So what am I really saying? In conclusion - Twitter is a good tool for short insights from a random and small community of fervent users. I use it myself, and find it very useful for scanning trends, seeing what people are saying about products and events, and even for communicating with people who have questions about my company or product (a few months ago I even provided some tech support via Twitter to a person who had a question about Clarabridge's offerings).

But it's not a great source of actionable intelligence from a representative segment of a customer base, and it's not a great source for "text mining" insight that can be cross referenced against specific customers, specific experiences, and specific products. The better sources for rich, qualitative/unstructured high volume customer experience insights are (and will remain for some time) call center verbatims, survey feedback (structured and unstructured feedback), and web forums, web discussion groups, web review sites, and community web sites.

Thursday, June 25, 2009

Twitter and all that - Customer PERCEPTION or Customer Experience Intelligence?

There's been a lot of discussion lately about the value that Twitter, Facebook, etc brings to companies looking for customer "insights" or customer "experiences" - the thought process is that if only companies could have a live feed to Twitter or Facebook data that they could keep a finger on the pulse of customer experiences, suggestions, issues, fix problems, and ultimately create a happier, more loyal, more profitable customer base.

While there's value in social media tracking, I'm going to take a contrarian position. I believe that web/social media helps identify customer "perceptions" - but it does a poor job helping companies track real customer "experiences" - and thus the social media content is not a good place to track, measure improvements, and ultimately monitor customer experiences.

Why is that, you might ask?
1) the web is largely anonymous. If a person tweets "I'm sitting in Starbucks, my latte sucks" - you don't really know enough to fix the problem. Where is the customer? What store? Who served it? Is the shopper a frequent customer? How often does he shop there? Is the problem endemic at the store or just a transitory problem? You can't determine ANY of those insights from a 'tweet.'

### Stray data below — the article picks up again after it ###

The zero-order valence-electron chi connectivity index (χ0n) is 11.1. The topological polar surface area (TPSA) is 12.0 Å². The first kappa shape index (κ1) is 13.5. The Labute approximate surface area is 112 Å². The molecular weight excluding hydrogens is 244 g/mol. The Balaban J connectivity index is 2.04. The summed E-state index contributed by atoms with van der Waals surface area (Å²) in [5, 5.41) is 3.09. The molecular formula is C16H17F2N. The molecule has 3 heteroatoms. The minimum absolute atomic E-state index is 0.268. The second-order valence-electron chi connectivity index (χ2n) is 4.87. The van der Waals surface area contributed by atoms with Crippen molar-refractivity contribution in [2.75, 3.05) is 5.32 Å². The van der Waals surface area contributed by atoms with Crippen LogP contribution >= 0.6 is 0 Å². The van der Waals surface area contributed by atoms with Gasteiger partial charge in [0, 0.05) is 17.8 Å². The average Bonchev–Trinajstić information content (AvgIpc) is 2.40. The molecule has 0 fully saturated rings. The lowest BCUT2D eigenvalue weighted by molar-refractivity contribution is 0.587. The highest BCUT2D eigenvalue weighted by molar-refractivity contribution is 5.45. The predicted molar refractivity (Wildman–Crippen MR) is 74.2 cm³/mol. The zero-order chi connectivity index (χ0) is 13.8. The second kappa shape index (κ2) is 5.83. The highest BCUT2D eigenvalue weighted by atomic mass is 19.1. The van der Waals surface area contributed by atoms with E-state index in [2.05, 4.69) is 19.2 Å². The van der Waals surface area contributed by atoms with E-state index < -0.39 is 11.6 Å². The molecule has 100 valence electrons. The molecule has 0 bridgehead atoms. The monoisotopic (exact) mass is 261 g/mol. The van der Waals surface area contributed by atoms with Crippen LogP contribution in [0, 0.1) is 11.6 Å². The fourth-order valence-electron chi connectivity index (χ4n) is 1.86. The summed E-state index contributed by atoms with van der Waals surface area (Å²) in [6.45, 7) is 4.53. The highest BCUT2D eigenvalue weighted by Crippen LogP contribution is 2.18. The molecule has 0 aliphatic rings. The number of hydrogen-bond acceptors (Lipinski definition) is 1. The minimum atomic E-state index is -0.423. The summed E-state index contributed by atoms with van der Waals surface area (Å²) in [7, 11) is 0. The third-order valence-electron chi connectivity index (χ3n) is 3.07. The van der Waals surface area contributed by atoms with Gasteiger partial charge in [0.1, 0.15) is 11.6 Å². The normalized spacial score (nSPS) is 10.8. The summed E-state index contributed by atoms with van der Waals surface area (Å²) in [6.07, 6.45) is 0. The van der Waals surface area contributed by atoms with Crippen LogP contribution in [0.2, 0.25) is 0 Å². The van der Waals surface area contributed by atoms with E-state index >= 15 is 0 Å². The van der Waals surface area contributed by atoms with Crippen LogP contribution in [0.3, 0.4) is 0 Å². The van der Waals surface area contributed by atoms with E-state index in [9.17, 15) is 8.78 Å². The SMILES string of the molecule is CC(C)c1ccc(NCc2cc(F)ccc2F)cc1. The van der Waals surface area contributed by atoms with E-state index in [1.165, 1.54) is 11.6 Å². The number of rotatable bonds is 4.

2) the web doesn't generally contain a 'closed loop.' If a customer complains that he/she is having a problem with a product or service, and they get some insight that helps them fix the problem, is the case "closed?" Who closed it? What was the resolution? You can't tell that from a web forum, by and large.

In short - the web does not contain 'actionable intelligence' - it only contains - 'perceived intelligence' - to get to actionability you need more information from the person, details on the problems, and a closed loop from the resolution process that identifies that issues are tracked to completion.

You can track perceived issues, but you can't really use the insights from web content to identify, fix, and ultimately measure the impact of your changes on your customers.

Far better to track the insights, interactions, and free form conversations, chats, and verbatims from:
- customer calls to a call center
- survey feedback
- online chats
- company moderated (or at least participating) forums where you can reach out to a customer directly and work with them to identify, resolve, and track issues and resolutions.